The ongoing volley of court filings between Oracle and Google continues and it's clear that the software giant wants billions of dollars in Android damages. When you examine some of the moving parts Oracle looks like it just may get what it wants.
Google earlier this week in a court document ripped Oracle's expert witness and maintained that the company shouldn't get a piece of Android-related ad revenue. Oracle fired back with another filing saying that Google is redacting too much in a move to misrepresent the situation. The key element in Oracle's latest filing is that Google was trying to hide "references to the fact that Oracle damages claims in this case are in the billions of dollars."
Whatever the merits of Oracle's lawsuit against Google it's hard to not notice that the plaintiff has some key advantages. Given that Google has an ongoing revenue stream there's a lot at stake in this upcoming trial to determine if Android violates Java patents. In the end, Oracle's $1.3 billion in damages against SAP may look like chump change.
Among Oracle's key advantages:
Patents. JMP Securities analyst Patrick Walravens noted that Oracle "carries a big stick in patent litigation." Why? Oracle has a ton of patents---many acquired through the Sun acquisition. Walravens wrote:
We estimate that Oracle has over 20,000 patents. A review of the patent office’s database suggests that Oracle is the assignee for over 12,000 patents in its own name, along with over 7,000 for Sun Microsystems and over 1,000 for its various acquisitions (including PeopleSoft, Siebel and Agile, among others). In comparison, Google is the assignee for only 689 patents.
That Google disadvantage is why the company is trying to buy Nortel's patent portfolio.
The legal team. Oracle is using David Boies of Boies, Schiller & Flexner LLP. That's the legal team that won Oracle $1.3 billion from SAP. Oracle's second law firm in the Oracle vs. Google case is Morrison & Foerster, which has Michael Jacobs as lead attorney. Jacobs helped Apple defeat a patent infringement lawsuit in summary judgment.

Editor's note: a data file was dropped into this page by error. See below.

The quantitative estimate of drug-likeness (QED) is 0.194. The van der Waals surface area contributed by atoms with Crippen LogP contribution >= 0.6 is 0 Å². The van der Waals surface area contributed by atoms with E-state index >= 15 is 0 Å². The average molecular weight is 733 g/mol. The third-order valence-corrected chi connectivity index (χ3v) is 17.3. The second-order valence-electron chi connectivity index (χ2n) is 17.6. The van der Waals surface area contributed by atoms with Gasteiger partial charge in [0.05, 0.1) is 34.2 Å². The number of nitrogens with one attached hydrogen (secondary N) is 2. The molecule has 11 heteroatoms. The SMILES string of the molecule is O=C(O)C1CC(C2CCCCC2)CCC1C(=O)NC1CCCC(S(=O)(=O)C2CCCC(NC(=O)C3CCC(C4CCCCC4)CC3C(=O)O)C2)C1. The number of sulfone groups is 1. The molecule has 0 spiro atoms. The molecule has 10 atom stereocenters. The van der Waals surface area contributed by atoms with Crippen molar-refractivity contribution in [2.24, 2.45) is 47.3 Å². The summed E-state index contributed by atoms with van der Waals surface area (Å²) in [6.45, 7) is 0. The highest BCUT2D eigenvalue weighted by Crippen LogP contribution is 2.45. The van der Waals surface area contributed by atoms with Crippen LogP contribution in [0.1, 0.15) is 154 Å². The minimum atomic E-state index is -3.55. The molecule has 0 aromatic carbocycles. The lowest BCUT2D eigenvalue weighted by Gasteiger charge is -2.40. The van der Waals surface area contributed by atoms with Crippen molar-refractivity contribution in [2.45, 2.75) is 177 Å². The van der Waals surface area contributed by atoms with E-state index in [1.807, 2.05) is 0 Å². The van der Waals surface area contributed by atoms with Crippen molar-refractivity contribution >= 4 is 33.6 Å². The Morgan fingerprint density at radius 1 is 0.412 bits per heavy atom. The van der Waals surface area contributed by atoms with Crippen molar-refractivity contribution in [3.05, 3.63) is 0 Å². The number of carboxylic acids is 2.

Oracle isn't intimidated. One long-time tech watcher said yesterday that "Oracle thinks it can sue all of its competition into oblivion." Given the SAP win, it's only logical that Oracle would continue to run a winning play.
The return on investment motive. When Oracle bought Sun Microsystems, Java was one of the crown jewels---even though the software was never really monetized. At the time, Oracle's acquisition of Sun's Java looked like it was more a matter of controlling its own software destiny. Oracle's middleware is largely Java based. But let's say that Oracle gets a nice round number in damages out of Google like $2 billion and then ongoing payments for Android devices. Oracle paid $5.6 billion for Sun net of cash and debt. Simply put, if this Android lawsuit bounces Oracle's way the company could recoup half its outlay for the Sun acquisition.
You'd think that Google and its nearly unlimited resources would win most lawsuits. The difference this time is Google is facing an equally well-heeled foe with a bit of an attitude.
Related: Google pans Oracle damages argument: Java was fragmented well before Android